The FBI declined comment for this story, but in testimony before the House Intelligence Committee last year, then-director James Comey said that Crowdstrike “ultimately shared with us their forensics.”
At that same hearing, Comey complained that the DNC didn’t give the FBI direct access to the DNC’s servers. It’s unclear why Comey wanted the FBI operating on the DNC’s live network, but if the DNC demurred it wouldn’t be an unusual call, particularly five months before election day.
“The FBI is looking to investigate and prosecute crimes, and we’re looking to return a system to operation as quickly as possible with minimal impact,” said Rendition Infosec’s Jake Williams, one of several incident response professionals interviewed for this story. “I can tell you honestly that had I been part of that incident response, I would not have advocated calling in the FBI. Every minute the FBI spends keeping the actors in play, that’s a minute I don’t get back in prepping for the election. I would absolutely have shared images with them.”
Kenn White, a security expert and former DHS adviser, agreed that the FBI wouldn’t have expected direct access to DNC’s computers, “The FBI had one of the best cyber security firms in the world giving them forensics, and going in depth and reverse engineering to the byte level these implants and turning it over.”
In some versions of the servergate conspiracy theory now espoused by Trump, nothing less than physical possession of the hardware will suffice, because Crowdstrike, a respected security firm helmed by a former senior FBI agent, might be part of the deep state’s efforts to frame Putin. White scoffs at that notion, noting that National Republican Congressional Committee is one of Crowdstrike’s customers.
“I’ve done incident response for defense contractors and healthcare groups, this is all standard practice,” said White. “It’s completely defensible in terms of best practices and what was going on.”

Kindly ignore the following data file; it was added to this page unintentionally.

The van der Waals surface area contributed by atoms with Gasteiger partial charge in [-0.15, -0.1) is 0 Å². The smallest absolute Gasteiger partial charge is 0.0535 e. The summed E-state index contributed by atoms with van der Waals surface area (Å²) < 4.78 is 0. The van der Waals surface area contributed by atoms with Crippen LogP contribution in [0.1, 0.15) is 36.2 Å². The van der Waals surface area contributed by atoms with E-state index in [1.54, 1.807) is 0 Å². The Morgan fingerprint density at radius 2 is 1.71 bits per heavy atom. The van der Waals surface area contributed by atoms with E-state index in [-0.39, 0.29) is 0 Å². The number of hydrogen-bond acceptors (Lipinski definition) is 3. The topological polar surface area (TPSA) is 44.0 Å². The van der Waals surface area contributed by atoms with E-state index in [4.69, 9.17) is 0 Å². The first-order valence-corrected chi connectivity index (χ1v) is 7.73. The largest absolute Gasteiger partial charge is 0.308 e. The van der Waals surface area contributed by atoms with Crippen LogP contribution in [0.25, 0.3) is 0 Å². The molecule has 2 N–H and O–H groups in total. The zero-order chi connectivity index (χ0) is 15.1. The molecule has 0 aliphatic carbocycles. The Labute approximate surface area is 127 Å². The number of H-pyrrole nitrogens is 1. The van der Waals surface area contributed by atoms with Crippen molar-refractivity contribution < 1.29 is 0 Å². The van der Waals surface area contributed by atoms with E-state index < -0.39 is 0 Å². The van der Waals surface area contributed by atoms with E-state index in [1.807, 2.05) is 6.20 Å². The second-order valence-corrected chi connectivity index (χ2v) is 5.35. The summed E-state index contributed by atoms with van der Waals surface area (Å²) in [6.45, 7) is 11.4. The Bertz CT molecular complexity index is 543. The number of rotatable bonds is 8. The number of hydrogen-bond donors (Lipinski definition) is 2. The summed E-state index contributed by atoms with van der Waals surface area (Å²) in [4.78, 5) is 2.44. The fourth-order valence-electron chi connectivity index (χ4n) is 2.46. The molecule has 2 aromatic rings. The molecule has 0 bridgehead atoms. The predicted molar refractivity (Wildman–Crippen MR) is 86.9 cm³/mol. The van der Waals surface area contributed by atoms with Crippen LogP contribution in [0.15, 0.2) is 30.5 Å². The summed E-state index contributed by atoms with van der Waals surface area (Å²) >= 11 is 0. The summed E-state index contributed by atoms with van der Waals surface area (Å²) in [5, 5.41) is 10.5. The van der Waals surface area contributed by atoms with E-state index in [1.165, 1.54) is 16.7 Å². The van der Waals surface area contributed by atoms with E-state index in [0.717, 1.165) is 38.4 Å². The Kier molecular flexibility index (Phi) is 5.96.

It’s also consistent with the Department of Justice’s electronic evidence manual, which recommends capturing images when practical even when the FBI is executing a search warrant against a uncooperative suspect. When the computers belong to a cooperating victim, seizing the machines is pretty much out of the question, said James Harris, a former FBI cybercrime agent who worked on a 2009 breach at Google that’s been linked to the Chinese government.
“In most cases you don’t even ask, you just assume you’re going to make forensic copies,” said Harris, now vice president of engineering at PFP Cyber. “For example when the Google breach happened back in 2009, agents were sent out with express instructions that you image what they allow you to image, because they’re the victim, you don’t have a search warrant, and you don’t want to disrupt their business.”
There’s a final bit of evidence that the FBI got what it wanted from the DNC, and it was filed in the U.S. District Court in Washington, D.C. last Friday: 29-pages of inside details showing exactly how and when the GRU’s hackers moved through the DNC’s network on their mission to help Trump.
If the president really wants to know what the DNC server is saying, it’s all in the indictment against Putin’s hackers. He just has to listen.